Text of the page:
"My heart is afraid that it will have to suffer," the boy told the alchemist
one night as they looked up at the moonless sky.
"Tell your heart that the fear of suffering is worse than the suffering
itself. And that no heart has ever suffered when it goes in search of its
dreams, because every second of the search is a second's encounter with God and
"Every second of the search is an encounter with God," the boy told his
heart. "When I have been truly searching for my treasure, every day has been
luminous, because I've known that every hour was part of the dream that I would
find it. When I have been truly searching for my treasure, I've discovered
things along the way that I never would have seen had I not had the courage to
try things that seemed impossible for a shepherd to achieve."
So his heart was quiet for an entire afternoon. That night, the boy slept
deeply, and, when he awoke, his heart began to tell him things that came from
the Soul of the World. It said that all people who are happy have God within
them. And that happiness could be found in a grain of sand from the desert, as
the alchemist had said. Because a grain of sand is a moment of creation, and
the universe has taken millions of years to create it. "Everyone on earth has a
treasure that awaits him," his heart said. "We, people's hearts, seldom say
much about those treasures, because people no longer want to go in search of
them. We speak of them only to children. Later, we simply let life proceed, in
its own direction, toward its own fate. But, unfortunately, very few people
follow the path laid out for them - the path to their destinies, and to
happiness. Most people see the world as a threatening place, and because they
do, the world turns out, indeed, to be a threatening place.
"So, we, their hearts, speak more and more softly. We never stop speaking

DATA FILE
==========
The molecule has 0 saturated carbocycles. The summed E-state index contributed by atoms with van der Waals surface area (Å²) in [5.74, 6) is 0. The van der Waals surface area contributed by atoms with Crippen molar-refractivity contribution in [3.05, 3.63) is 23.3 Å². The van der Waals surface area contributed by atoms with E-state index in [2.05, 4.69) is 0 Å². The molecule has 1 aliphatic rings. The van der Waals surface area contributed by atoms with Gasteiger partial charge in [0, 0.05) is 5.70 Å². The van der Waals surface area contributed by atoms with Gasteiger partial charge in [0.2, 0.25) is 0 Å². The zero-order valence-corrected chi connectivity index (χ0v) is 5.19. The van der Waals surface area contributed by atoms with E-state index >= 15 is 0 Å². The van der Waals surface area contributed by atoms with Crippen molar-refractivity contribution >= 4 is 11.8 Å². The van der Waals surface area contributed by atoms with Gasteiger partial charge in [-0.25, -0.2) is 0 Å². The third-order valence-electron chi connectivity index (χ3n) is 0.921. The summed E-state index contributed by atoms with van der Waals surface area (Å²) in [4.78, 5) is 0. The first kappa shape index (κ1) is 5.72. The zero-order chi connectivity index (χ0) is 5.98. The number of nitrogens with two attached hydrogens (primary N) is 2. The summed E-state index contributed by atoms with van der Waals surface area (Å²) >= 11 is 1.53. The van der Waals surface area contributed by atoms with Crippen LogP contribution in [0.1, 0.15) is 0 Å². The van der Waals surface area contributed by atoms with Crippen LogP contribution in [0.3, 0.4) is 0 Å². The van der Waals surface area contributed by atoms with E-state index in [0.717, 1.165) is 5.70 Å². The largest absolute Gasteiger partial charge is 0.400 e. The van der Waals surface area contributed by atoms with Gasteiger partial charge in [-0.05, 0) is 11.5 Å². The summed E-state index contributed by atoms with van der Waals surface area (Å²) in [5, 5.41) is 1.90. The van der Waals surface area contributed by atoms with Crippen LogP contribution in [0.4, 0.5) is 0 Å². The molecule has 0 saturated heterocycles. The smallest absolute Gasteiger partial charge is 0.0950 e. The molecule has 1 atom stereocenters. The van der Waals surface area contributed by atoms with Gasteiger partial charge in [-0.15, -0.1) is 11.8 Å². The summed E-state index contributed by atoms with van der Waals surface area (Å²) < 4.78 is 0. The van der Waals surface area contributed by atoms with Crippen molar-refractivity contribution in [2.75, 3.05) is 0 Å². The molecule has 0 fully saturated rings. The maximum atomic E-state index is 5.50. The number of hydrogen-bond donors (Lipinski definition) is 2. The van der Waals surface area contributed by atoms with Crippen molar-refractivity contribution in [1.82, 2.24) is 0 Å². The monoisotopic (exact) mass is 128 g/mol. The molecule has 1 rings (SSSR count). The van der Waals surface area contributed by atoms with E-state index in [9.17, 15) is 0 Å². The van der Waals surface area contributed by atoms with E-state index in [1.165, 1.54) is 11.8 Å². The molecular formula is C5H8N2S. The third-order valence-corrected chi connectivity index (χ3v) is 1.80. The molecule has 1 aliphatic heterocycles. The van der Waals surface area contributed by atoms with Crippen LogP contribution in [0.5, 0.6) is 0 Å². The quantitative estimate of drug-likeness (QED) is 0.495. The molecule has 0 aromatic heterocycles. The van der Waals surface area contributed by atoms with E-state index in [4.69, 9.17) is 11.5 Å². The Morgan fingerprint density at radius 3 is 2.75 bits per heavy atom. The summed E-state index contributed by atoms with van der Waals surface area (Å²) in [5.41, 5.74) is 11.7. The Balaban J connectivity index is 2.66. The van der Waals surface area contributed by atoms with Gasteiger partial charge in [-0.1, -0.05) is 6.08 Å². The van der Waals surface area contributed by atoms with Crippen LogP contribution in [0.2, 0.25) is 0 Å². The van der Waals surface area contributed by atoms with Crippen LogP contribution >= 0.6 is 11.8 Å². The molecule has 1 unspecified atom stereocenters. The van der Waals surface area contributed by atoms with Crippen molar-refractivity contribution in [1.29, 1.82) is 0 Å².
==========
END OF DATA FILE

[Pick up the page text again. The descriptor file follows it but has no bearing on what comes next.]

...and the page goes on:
out, but we begin to hope that our words won't be heard: we don't want people
to suffer because they don't follow their hearts."
"Why don't people's hearts tell them to continue to follow their dreams?"
the boy asked the alchemist.
"Because that's what make a heart suffer most, and hearts don't like to
From then on, the boy understood his heart. He asked it, please, never stop
speaking to him. He asked that, when he wandered far from his dreams, his heart
press him and sound the alarm. The boy swore that, every time he heard the
alarm, he would heed its message.
That night he told all of this to the alchemist. And the alchemist
understood that the boy's heart had returned to the Soul of the World.
"So what should I do now?" the boy asked.
"Continue in the direction of the Pyramids," said the alchemist. "And
continue to pay heed to the omens. Your heart is still capable of showing you
where the treasure is."
"Is that the one thing I still needed to know?"
"No," the alchemist answered. "What you still need to know is this: before a
dream is realized, the Soul of the World tests everything that was learned
along the way. It does this not because it is evil, but so that we can, in
addition to realizing our dreams, master the lessons we've learned as we've
moved toward that dream. That's the point at which most people give up. It's
the point at which, as we say in the language of the desert, one 'dies of
thirst just when the palm trees have appeared on the horizon.'
"Every search begins with beginner's luck. And every search ends with the
victor's being severely tested."
The boy remembered an old proverb from his country. It said that the darkest
hour of the night came just before the dawn.